Bell Beakers?  Stelae People?  We can say a lot of things, although some that have already been said are getting increasingly untenable.  And that's a good thing.  Anyway, watch Batch 454; testing for Z-SNPs under Z196 has at last begun.  There will be something for you to to compare with SRY2627 and that crowd (the L176.2 side of the family).  One hopes, we may find the SNP for the N/S cluster -- that stretches from Russia to Portugal, and is not young.  Anyway, your short list of usefully comparable variances should get a little longer in the near future.  Of course we'll then have the problem of amassing enough guys with any particular terminal SNP who have tested to 67 markers... and so it goes.

In any case we'll be able to focus in a lot more tightly than a regional survey of R-M269, useful as that may be in concept.  The academics will still have something to aspire to.  I wonder whether the people who will match up the YDNA, artifacts, linguistics and other evidence are even in grad school yet.  It's kind of fun trying to guess what their papers will say... one of these days.
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Richard Rocca
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« Reply #10 on: March 14, 2012, 09:56:19 AM »

... Lineages that were Pre-Neolithic should have leaked a little more broadly down into Iberia and the Mediterranean than L21 did.

The more I think about it, the more this shows R-L11 subclades must not have been Pre-Neolithic, and was only a late incursion.  The whole distribution of L21, U152, U106, etc. is fairly segregated and contiguous... not patchy like some pieces of hg I.

P312 is somewhat the exception, but we should not view P312 as just P312. It is really L21, U152, Z196 and unknown other lineages, all that appear to be Bronze Age TMRCAs.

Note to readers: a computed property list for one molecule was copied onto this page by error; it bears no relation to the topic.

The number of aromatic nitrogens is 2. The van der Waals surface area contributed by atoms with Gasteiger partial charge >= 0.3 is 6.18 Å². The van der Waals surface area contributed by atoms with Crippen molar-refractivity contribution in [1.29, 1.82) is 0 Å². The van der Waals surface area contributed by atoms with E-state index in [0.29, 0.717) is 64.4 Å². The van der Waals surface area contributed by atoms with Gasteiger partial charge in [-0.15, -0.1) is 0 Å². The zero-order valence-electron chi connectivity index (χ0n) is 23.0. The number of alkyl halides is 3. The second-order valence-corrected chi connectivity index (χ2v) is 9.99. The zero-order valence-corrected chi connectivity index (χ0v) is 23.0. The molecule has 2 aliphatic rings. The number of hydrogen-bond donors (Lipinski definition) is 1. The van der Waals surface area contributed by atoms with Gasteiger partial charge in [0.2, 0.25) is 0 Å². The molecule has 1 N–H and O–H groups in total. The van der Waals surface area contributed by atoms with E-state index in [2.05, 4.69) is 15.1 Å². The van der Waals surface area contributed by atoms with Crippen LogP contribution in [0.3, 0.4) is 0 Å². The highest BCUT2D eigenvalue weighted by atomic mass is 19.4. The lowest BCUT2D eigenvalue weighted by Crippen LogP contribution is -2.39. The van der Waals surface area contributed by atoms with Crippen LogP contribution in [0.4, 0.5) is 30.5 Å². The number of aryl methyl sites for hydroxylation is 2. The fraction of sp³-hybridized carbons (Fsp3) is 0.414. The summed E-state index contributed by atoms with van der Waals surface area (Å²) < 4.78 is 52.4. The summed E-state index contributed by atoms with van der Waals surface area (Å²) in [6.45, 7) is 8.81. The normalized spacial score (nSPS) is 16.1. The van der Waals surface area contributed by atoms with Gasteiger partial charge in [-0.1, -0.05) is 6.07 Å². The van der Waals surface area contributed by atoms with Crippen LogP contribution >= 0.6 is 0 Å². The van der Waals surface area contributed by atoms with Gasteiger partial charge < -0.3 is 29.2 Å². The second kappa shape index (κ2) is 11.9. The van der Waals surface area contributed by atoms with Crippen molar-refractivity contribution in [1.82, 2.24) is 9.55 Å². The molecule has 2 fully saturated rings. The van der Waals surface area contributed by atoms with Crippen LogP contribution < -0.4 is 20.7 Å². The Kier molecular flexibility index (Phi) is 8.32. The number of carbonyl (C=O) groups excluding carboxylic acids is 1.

Z196 is the most far flung (and patchy) of the known subclades of P312 so it is the exceptional part of P312. Geographically, one could make the case that Z196 was older but it can't be older than the interclade MRCA for P312 and U106. Z196 does stretch down through out the Iberian Peninsula.   umm...  can anyone say Celtiberian?  or Urnfield maybe ?
Certainly not Urnfield as NE Iberia (especially Catalonia) was the only area of Urnfield penetration. P312 (and with it Z196) is too common throughout all of Iberia to link it to Urnfield.

As for Celt-Iberian, that label seems entirely too young considering the probable total age of P312.

I agree that P312 does not show a denser pattern* in NE Iberia, but we know that  large portion of Z196, SRY2627, is heaviest in NE Iberia so that Z196 is still a possibility. Still, I agree that Urnfield is not the greatest of matches for P312 and is just another consideration?

As far as the Celtiberians, do we know the direction of their spread through Iberia? If they are just descendants of an pre-Celtic or proto-Celtic speaking Bell Beakers they might still be part of the scenario of if there spread was relatively wide. What is the timing and spread of the Celts that fought with the Iberians and then integrated?